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How to Use Aggregate Functions in WHERE Clause

Filtering data according to the result of an aggregate function is a common data analysis task. So how do you use aggregates in the  WHERE clause? We’ll dedicate this whole article to answering that question.  

Combining aggregate functions and filtering based on their results is often used in data analysis – e.g. showing branches with total sales above X,  countries where the number of posts is lower than Y, students with an average score below Z, and so on.

Newer SQL  users often attempt to do such filtering in the WHERE clause. But as we’ll see in this article, that’s not a viable solution.

So let’s see how you can get the results you need. First, though, we’ll take a look at our dataset. In this case, the example is based on data from the European Climate Assessment & Dataset.

Example Data

Our dataset consists of only one table: temperature_data. It stores information about the maximum recorded daily temperature in several cities. The columns are:

  • id – The ID of the recorded temperature.
  • city – The city where the temperature was recorded.
  • date – The date when the temperature was recorded.
  • temperature – The highest temperature recorded (in degrees Celsius).

To be more graphical, here’s all the data from the table.


An Aggregate Function in the WHERE Clause?

What I want to do with this data is find the average highest temperature by city and show only those cities with an average above 16°C.

New analysts might write the query using the AVG() aggregate function in the WHERE clause:

SELECT city,
	 AVG(temperature) AS average_max_temperature
FROM temperature_data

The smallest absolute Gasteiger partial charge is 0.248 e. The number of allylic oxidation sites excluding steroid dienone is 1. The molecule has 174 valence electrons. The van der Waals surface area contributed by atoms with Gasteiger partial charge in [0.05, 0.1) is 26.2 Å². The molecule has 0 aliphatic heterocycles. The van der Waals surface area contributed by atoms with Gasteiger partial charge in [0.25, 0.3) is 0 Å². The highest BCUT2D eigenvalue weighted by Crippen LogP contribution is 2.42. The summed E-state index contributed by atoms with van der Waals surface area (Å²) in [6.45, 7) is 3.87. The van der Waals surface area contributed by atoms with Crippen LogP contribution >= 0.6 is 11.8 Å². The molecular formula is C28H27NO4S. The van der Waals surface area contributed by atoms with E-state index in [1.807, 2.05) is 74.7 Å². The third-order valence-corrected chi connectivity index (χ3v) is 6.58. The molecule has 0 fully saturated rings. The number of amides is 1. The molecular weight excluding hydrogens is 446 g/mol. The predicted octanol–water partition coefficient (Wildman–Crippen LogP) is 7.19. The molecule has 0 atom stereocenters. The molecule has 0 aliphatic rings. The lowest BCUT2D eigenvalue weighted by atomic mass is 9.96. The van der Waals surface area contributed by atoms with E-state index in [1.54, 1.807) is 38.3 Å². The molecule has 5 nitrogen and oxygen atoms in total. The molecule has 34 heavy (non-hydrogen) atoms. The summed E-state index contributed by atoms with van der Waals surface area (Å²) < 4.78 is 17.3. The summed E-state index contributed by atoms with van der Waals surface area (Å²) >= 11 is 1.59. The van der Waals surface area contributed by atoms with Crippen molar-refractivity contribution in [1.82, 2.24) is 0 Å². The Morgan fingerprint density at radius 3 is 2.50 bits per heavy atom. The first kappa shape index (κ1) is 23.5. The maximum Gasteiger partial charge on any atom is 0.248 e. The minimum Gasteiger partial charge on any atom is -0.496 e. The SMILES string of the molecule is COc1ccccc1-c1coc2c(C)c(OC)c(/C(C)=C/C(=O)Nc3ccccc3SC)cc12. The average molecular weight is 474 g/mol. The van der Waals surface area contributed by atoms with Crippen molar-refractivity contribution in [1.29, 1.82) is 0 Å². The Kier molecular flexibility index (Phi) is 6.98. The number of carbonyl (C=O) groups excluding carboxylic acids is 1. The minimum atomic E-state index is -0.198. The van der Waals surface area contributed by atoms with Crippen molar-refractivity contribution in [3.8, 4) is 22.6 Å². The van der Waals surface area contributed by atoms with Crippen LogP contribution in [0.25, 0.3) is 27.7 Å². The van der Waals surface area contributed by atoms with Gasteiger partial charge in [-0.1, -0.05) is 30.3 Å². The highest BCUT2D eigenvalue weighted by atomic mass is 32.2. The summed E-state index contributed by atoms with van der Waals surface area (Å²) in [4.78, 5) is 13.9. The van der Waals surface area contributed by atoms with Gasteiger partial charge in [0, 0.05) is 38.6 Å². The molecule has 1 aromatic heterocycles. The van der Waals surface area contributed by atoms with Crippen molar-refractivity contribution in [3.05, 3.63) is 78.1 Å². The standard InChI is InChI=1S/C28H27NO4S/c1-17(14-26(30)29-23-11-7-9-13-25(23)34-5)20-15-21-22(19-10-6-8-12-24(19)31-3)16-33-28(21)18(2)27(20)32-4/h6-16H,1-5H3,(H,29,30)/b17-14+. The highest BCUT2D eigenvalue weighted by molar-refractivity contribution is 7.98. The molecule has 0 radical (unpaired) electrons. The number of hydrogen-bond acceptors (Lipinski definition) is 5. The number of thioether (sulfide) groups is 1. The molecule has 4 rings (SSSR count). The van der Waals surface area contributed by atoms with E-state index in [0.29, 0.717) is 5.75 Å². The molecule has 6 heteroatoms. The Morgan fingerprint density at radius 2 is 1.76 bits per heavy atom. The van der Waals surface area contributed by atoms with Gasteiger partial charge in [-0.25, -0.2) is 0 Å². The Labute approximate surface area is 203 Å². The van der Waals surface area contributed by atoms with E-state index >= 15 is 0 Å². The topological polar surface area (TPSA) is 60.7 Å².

WHERE AVG(temperature) > 16
GROUP BY city;

First, we’re finding the average highest temperature by city. Then we’re using this result in the WHERE clause; that seems about right. But this query throws an error!

How to Use Aggregate Functions in WHERE Clause

And this error very explicitly answers the question of how you use aggregate functions in the WHERE clause: you don’t!

Aggregate functions are not allowed because the WHERE clause is used for filtering data before aggregation. So while WHERE isn’t for aggregation, it has other uses.

To filter data based on an aggregate function result, you must use the HAVING clause.

Use Aggregate Functions in the HAVING Clause

It’s simple to fix the above query: you only need to replace WHERE with HAVING. The HAVING clause is used for filtering data, much like WHERE. The main difference between WHERE and HAVING is that HAVING  filters data after aggregation. So when writing code, you have to make sure the HAVING clause comes after the GROUP BY. This has something to do with the order of operations in SQL.

Let’s rewrite our earlier query, removing WHERE and adding HAVING (after GROUP BY, of course!):

SELECT city,
	 AVG(temperature) AS average_highest_daily_temperature
FROM temperature_data
HAVING AVG(temperature) > 16;

Once again, we’re selecting the city and finding the average temperature using the AVG() function. Now, though, data is grouped by city and filtered using the HAVING clause to show only averages above 16.


From the original data, the cities of Szczecin and Berlin remain because their average highest daily temperature is above 16°C.

Aggregate Functions and Filtering Go Hand in Hand, But Not in the WHERE Clause

Knowing that you can’t use the aggregate functions in the WHERE clause is only half of the answer. Of course, you still need some way to filter using aggregate functions’ output. The HAVING clause is that way!

Both clauses look quite similar, especially because the way you set up a condition is the same. However, the important thing here is knowing the aggregate functions can be used in HAVING, but not in WHERE.

For this difference to come to you naturally, you’ll need to write plenty of code. And for that, you’ll need plenty of examples, which is exactly what our SQL Practice course is all about.